When you talk with a parent who practices attachment parenting, most often you will find a rested, confident parent and a happy, healthy child.
Parents who AP (attachment parent) have found out that our “standards” of caring for children under the age of three have become needlessly complicated and unsatisfying. Society today tends to separate parents and child as early as possible. By bringing parents and their babies closer, a stronger bond can be built and raising infants and toddlers can become even more relaxed and enjoyable.
Attachment parenting has a few basics to follow. The main ideas behind AP are keeping the baby close, breastfeeding, family bedding, and responding to the baby in a positive way. At first, many parents may balk at these ideas, but once a parent uses these techniques they will find them more comfortable. By following the basics, a parent will oftentimes find themselves in a more relaxed environment and have a very content baby.
Attachment Parenting, a term coined by renowned pediatrician Dr. William Sears, is also known as Natural Parenting, Mindful Parenting, or Peaceful Parenting. Oftentimes, however, Attachment Parenting is misunderstood, or mistaken for Permissive Parenting. So what exactly is Attachment Parenting? Here are several ideas embraced by those who practice Attachment Parenting.
1. Childbirth Preparation and Birth Bonding
There is much more to preparing for a baby than simply taking childbirth classes. Parents should use this time as an opportunity to strengthen their own relationship and discuss their parenting philosophies, in addition to preparing for the birth itself.
Natural childbirth gives mother and baby the best start in life and allows both mother and father an opportunity to bond with the baby right from the start. However, not all AP parents decide on natural childbirth.
Whatever their decision, most AP parents insist on holding their baby immediately after he or she is born, and on being allowed as much as an hour or two afterward. Assuming that everyone is healthy, all of the usual newborn procedures can wait.
Breastfeeding provides the baby with the perfect nutrition and helps satisfy his or her needs for physical closeness and sucking. AP parents who are unable to breastfeed remain close and attached during feeding times. They hold their baby close, talk to their baby, and interact with their baby nonverbally while feeding. Whether breast or bottle-feeding, Attachment Parenting encourages parents to feed according to their baby’s schedule, not the clock. A baby knows when he is hungry, and AP parents trust the baby’s feeding cues.
Wearing a baby in a sling or soft carrier keeps the baby close, and also helps meet his or her needs for security and stimulation. Additionally, many babies are soothed or even lulled to sleep by mom’s or dad’s motions while in the sling. Additionally, carried or worn babies cry less and tend to be happier.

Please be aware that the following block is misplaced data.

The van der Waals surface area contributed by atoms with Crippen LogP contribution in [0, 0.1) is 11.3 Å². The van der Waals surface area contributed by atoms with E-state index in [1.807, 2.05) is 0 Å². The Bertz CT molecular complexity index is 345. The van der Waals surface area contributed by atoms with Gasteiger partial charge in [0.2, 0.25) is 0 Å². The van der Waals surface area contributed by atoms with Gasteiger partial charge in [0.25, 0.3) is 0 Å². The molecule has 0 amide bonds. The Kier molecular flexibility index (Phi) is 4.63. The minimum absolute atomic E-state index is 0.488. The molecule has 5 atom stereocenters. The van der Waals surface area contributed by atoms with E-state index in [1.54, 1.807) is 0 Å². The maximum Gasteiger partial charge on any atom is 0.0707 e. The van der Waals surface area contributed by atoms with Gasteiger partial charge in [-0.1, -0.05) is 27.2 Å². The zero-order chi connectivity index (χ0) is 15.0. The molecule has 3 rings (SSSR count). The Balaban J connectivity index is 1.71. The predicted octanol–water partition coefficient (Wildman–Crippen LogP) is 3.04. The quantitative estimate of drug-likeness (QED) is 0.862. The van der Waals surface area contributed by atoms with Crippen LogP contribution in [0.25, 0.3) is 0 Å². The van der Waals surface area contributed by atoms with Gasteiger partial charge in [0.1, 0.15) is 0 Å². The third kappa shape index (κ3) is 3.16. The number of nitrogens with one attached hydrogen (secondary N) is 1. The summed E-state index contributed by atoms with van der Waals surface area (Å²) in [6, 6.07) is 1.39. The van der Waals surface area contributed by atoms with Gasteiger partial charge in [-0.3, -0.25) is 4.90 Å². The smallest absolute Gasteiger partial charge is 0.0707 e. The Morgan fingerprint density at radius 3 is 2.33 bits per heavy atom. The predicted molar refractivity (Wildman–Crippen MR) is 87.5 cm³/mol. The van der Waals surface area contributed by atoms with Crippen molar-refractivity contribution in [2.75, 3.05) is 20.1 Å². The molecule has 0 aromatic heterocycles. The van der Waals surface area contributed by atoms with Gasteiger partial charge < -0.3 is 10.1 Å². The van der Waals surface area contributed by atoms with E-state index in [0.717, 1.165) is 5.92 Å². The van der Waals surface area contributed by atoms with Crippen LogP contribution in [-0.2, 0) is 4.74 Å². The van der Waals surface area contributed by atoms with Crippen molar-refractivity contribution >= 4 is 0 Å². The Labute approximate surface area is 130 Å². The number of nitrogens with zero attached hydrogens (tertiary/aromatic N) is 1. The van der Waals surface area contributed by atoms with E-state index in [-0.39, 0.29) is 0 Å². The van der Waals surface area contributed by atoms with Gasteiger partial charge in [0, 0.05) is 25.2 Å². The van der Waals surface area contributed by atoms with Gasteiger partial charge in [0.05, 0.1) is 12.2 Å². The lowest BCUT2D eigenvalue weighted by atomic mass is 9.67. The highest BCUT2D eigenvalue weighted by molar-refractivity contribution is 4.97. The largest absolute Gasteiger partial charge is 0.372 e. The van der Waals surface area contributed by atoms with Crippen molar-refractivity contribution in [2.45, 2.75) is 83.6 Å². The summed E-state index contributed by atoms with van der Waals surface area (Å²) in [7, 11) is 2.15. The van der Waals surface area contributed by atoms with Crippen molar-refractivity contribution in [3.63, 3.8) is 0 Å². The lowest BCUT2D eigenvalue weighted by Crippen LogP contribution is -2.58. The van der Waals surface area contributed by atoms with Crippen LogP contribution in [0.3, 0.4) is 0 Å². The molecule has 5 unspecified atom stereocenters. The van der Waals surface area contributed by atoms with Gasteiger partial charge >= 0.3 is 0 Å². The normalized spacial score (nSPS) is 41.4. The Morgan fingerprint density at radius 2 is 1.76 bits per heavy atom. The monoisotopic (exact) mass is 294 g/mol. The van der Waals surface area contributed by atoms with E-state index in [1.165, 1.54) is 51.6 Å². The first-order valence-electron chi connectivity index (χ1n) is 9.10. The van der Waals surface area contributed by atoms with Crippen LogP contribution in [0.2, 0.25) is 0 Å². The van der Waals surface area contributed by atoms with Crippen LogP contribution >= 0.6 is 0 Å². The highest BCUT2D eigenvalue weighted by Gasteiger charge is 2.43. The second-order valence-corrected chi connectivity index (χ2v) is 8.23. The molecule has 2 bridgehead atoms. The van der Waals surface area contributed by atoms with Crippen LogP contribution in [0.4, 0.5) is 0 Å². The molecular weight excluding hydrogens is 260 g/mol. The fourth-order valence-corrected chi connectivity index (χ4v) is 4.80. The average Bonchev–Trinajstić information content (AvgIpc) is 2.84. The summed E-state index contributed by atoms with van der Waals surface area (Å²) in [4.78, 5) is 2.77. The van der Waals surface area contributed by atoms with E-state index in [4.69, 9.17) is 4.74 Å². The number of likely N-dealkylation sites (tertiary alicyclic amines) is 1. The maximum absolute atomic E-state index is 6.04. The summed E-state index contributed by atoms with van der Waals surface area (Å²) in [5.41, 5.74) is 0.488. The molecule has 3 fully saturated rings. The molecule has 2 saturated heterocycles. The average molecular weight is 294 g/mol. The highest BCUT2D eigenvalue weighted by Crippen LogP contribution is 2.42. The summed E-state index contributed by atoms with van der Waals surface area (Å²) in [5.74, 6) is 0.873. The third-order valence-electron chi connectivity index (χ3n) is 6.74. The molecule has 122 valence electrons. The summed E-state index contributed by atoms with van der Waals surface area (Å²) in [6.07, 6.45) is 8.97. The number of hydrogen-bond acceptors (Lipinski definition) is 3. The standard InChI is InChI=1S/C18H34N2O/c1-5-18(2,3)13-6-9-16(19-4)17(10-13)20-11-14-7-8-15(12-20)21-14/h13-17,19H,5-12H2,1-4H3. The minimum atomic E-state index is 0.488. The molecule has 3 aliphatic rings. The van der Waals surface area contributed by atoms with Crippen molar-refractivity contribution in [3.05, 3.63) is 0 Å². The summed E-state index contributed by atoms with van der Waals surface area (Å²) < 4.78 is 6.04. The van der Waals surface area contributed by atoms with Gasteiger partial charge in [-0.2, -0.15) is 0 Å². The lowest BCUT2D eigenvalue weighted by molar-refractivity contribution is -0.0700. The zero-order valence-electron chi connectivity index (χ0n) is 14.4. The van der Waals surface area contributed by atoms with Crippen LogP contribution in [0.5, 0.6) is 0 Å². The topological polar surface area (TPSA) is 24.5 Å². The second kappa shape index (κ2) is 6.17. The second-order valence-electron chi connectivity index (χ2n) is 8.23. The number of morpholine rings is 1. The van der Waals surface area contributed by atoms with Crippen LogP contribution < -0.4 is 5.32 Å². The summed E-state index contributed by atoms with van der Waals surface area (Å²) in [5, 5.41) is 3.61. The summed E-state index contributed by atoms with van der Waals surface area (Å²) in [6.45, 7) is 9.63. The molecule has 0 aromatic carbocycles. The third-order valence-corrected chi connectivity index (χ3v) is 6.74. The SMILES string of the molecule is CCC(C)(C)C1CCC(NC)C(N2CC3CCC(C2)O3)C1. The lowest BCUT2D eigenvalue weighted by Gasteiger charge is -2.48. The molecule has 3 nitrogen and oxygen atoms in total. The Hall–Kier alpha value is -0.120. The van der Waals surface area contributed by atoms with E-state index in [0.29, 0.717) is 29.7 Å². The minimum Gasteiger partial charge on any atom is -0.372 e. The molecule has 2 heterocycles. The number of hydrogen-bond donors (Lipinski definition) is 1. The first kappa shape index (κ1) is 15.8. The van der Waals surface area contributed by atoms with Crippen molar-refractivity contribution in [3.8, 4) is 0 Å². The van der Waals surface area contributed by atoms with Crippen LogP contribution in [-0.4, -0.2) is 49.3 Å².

4. Emotional Responsiveness
This is one of the core tenants of attachment parenting. Parents who are attached to their babies believe that their babies’ cries are a form of communication, and they respond to this communication. AP babies are not left to cry alone in their cribs. Even though, at times, there is seemingly nothing that a parent can do to soothe baby’s crying, parents who practice attachment parenting realize that they can at least make sure that their baby does not need to cry alone.
As parents get better at anticipating baby’s needs and interpreting baby’s cries, the baby learns that he can trust his parents to respond to his needs. Many parents who practice attachment parenting notice that this responsiveness often results in less crying over time.
Emotional responsiveness is more than just responding to baby’s cries, though. It also involves spending time interacting with the baby on a daily basis. A parent is a baby’s favorite toy!
Parents who practice attachment parenting recognize that parenting is a 24 –hour-a-day job. They tend to prefer to put baby to sleep in their own bed so that they may more quickly and easily attend to his or her needs. If parents are not comfortable sharing their bed with their baby, they might consider having baby sleep in his own bed that is placed next to their bed.
6. Avoid Separation
AP parents recognize that babies have a strong need for the physical presence of one or both parents. Strong attachments are formed through day-to-day contact and interaction. If at all possible, families who practice attachment parenting arrange for one parent to stay at home full-time.
7. Gentle Discipline
As children grow, they need boundaries and limits. Many parents who practice Attachment Parenting believe that these boundaries can be enforced with positive methods and without the use of physical violence or yelling.
Maintaining balance helps parents avoid burn-out. While caring for a baby’s needs can be a full-time job, it is essential that parents make time to care for themselves, as well. Eating a well-balanced diet, drinking enough water, exercising regularly, and having some quiet time each day are important for all parents. AP parents often switch off, with one parent giving the other a break from the baby for an hour or two to allow that parent to recharge and refocus.
Maintaining balance in the family life also means that parents take time for each other. AP families find creative ways to do this without compromising baby’s needs – perhaps a late-night movie after the baby has drifted off to sleep, or even a candlelit dinner at the kitchen table during baby’s naptime.